It gives me the feeling that there is so much freedom of expression by responding to a prompt.

    1. That is a very interesting observation, Abi:

      there is so much freedom of expression by responding to a prompt.

      It’s somewhat counterintuitive, but I think you’re totally correct!

      -David

      1. I don’t know about counterintuitive since you following the task which allows you practice in technique whichever way you choose. Intuition comes to play as you are practicing.

        1. well, sort of counterintuitive to me because one might think that a prompt limits one’s direction in writing the poem.

          maybe not, I don’t know 🙂

          -David

        2. No I think a allow an enormous amount of freedom and I don’t think everyone has the ability to jump onto a cloud and ride it out into the night with so much poetic finesse.

    2. Yes! I loved writing stories to a prompt when I was at school, it was the seed of a story and then you could go wherever you wanted. So much better than staring at a blank page…

      1. You explain in the way i would’ve love to say Yvonne. Thank you so much for citing an example. That’s exactly how we began to write composition…..wishing you a wonderful day.

  4. This kept me on the edge of my seat, wondering what would happen. Glad whatever was expected to happen didn’t. Very vivid imagery!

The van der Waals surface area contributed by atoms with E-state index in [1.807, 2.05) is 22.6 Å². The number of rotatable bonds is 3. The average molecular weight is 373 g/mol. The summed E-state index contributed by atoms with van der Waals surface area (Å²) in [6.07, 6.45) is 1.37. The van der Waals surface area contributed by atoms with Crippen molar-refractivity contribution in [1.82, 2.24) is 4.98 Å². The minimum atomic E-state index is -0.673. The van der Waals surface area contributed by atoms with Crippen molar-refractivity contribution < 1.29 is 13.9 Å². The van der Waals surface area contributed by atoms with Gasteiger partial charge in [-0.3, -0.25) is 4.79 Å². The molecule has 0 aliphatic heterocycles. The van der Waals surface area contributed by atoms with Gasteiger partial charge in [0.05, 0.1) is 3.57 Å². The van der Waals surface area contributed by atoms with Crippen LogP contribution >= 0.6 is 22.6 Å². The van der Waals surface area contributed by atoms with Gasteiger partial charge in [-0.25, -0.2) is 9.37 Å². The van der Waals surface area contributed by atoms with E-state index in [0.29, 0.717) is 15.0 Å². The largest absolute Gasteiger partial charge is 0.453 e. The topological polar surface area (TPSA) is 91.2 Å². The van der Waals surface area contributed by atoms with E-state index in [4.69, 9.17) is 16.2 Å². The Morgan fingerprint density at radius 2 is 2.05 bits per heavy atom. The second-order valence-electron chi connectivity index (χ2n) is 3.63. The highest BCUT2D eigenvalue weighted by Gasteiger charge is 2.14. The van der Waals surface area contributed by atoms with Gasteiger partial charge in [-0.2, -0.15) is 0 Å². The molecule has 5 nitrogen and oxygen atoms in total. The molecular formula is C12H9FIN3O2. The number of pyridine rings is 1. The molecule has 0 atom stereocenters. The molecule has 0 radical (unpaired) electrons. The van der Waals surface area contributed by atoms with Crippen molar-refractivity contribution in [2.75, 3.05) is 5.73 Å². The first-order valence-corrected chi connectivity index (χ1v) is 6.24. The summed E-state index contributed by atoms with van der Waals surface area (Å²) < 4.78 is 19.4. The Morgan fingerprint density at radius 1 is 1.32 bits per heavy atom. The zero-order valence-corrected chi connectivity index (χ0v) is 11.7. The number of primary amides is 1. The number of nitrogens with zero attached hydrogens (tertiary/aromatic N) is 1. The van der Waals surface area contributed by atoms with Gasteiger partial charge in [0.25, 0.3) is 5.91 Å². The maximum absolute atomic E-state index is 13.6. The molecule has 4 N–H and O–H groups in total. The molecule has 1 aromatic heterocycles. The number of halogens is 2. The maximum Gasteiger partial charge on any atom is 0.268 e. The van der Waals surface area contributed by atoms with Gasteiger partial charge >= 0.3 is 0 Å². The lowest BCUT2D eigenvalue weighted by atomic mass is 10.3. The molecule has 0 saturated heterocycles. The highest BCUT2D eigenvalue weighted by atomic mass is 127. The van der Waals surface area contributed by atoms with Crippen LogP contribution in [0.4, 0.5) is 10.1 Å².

1. I dunno Kate… I feel like this is some combination of psychological thriller and fantasy (on account of the dragon)

      But thank you for the kind compliment!

      -David

    1. That’s very kind of you, Yvonne.

      I’m less than convinced, but I have been tweaking this poem further after posting it, and it has increasingly grown on me 🙂

      Sincerely,
      David

  5. Very interesting, and I think it’s a nice twist on the traditional Gothic. There’s lots of psychology at play here: ‘what lies beneath?’ we’re left to wonder…

  6. Wow… I liked the way you have written this, to bring out some innermost feelings in a daunting circumstance❤️❤️

  7. I like the form of this, even if black on dark grey is very hard to read! There’s plenty of blood and horror and chained women, so that probably makes it Gothic, and the dragon…replace dragon with vampire or lunatic with a pair of garden shears and you’ve got pure Gothic. But who wants pure Gothic?

  8. I am starting to see that all the beast of a gothic novel is really a metaphor for something much more real and sinister… I thought of a werewolf until I realized it could be a dark tale of incest… and there is a clear parallel in how a father might suddenly change into a raging beast…(maybe more moonshine than moonlight though)

    1. yes, I was thinking that too… but I was worried that by changing the “monster” I was undoing the poem’s “gothic” theme entirely 😟

      🤷‍♂️
      David

  9. The darkest battles take place within our own minds, don’t they? The poem was an evocative read, the format worked well to build suspense! 👏